Over the years Channel 4 and their youth branch E4 have built a reputation on strong young adult comedy, from the likes of Fresh Meat and The Inbetweeners to Misfits and Drifters – and for the most part, new series Gap Year shows that they haven’t lost their touch.
As you’d guess from the title, Gap Year follows a group of students (and one or two weird adults) as they travel around Asia, getting into the usual sort of scrapes – trouble with locals, language barriers, food poisoning, fights with their travelling companions – familiar to anyone who’s spent time backpacking with friends.
Anders Hayward plays Dylan, the hopeless romantic intent on tracking down his horrible ex (Rachel Redford), Ade Oyefuso is his class clown friend-from-home looking for a good time, while Brittney Wilson and Alice Lee play a pair of US students (one free-spirited, one uptight) along for the faintly nightmarish ride.
So far, so familiar. But there are a few things that elevate this series slightly above the cliché. First off there’s the cast, which includes veteran comedians like Tim Key (playing a man who tags along with the younger travellers) and Aisling Bea (who dips in and out as a woman on a terrible honeymoon) alongside the newer faces mentioned above.
Key and Bea perform as well as you’d expect (they’re very funny), but the inclusion of lesser-known stars adds an air of authenticity to proceedings, with most of the young cast roughly the same age as the characters they’re portraying. E4 has always had a knack for plucking great young actors out of obscurity – just look at this year’s Oscar nominations featuring Skins’ Dev Patel and Misfits’ Ruth Negga – and Gap Year continues the tradition nicely.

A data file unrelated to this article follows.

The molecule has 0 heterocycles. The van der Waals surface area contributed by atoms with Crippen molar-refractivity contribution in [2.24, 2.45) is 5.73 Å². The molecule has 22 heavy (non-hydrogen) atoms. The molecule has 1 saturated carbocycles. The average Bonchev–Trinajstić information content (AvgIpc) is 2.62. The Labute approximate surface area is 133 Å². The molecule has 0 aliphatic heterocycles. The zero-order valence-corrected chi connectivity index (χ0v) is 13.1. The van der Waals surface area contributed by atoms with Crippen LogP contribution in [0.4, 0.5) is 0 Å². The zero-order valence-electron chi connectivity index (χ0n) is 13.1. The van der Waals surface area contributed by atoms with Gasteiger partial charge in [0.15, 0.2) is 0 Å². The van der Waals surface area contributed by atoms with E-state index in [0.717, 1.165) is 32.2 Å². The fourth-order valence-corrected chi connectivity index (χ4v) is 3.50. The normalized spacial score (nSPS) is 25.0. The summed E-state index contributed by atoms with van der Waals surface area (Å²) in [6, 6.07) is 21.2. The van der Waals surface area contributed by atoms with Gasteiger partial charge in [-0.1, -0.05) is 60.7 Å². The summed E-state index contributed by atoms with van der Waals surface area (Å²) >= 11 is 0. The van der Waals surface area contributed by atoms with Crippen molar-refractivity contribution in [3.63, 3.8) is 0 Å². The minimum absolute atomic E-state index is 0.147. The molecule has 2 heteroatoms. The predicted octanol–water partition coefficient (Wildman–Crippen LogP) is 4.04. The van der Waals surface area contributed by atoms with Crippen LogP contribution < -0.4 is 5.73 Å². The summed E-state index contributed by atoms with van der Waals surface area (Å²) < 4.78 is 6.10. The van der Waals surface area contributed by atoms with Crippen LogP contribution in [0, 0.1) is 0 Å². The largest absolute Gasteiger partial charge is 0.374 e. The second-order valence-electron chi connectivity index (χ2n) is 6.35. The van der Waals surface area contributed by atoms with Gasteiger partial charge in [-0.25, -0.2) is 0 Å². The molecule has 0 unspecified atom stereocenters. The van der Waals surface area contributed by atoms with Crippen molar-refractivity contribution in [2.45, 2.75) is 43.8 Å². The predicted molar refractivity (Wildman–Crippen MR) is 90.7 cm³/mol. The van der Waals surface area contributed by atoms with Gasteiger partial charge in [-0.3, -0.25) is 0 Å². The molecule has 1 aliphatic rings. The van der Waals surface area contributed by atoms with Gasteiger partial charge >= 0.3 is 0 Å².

Authenticity also comes to the series by other means – namely, the fact that the show actually filmed in Asia for four months, with the opening episode featuring some gorgeous scenes shot on the Great Wall of China itself and future episodes travelling to Thailand and Malaysia. Filming in China was reportedly tricky and production was almost shut down by local authorities once or twice, but those difficulties end up paying dividends onscreen as our heroes walk through the jungles of Malaysia and the smog-choked streets of Beijing.
In the end, though, all the good casting and location work in the Eastern hemisphere wouldn’t matter if there wasn’t a good script to work with, so credit to Tom Basden (previously a writer of Plebs, Fresh Meat and Peep Show among other series, as well as an actor in W1A and the David Brent movie) for creating a fitfully funny and honest tale apparently drawn from the real-life experiences of his own and others (Key is among some of the other writers involved).
Appropriately given Basden’s writing background, fans of Fresh Meat will find a lot to love here, as it’s a similar mix of sentiment, excess and relatable humour, albeit in quite a different setting and with even more outlandish action week to week.
Of course, it’s not a perfect creation – one or two jokes fall flat, for a first episode it’s disappointedly light on belly laughs and the younger leads can sometimes come off as earnest to the point of irritation – but overall it’s a fun watch that I’m keen to see more of as the series goes on.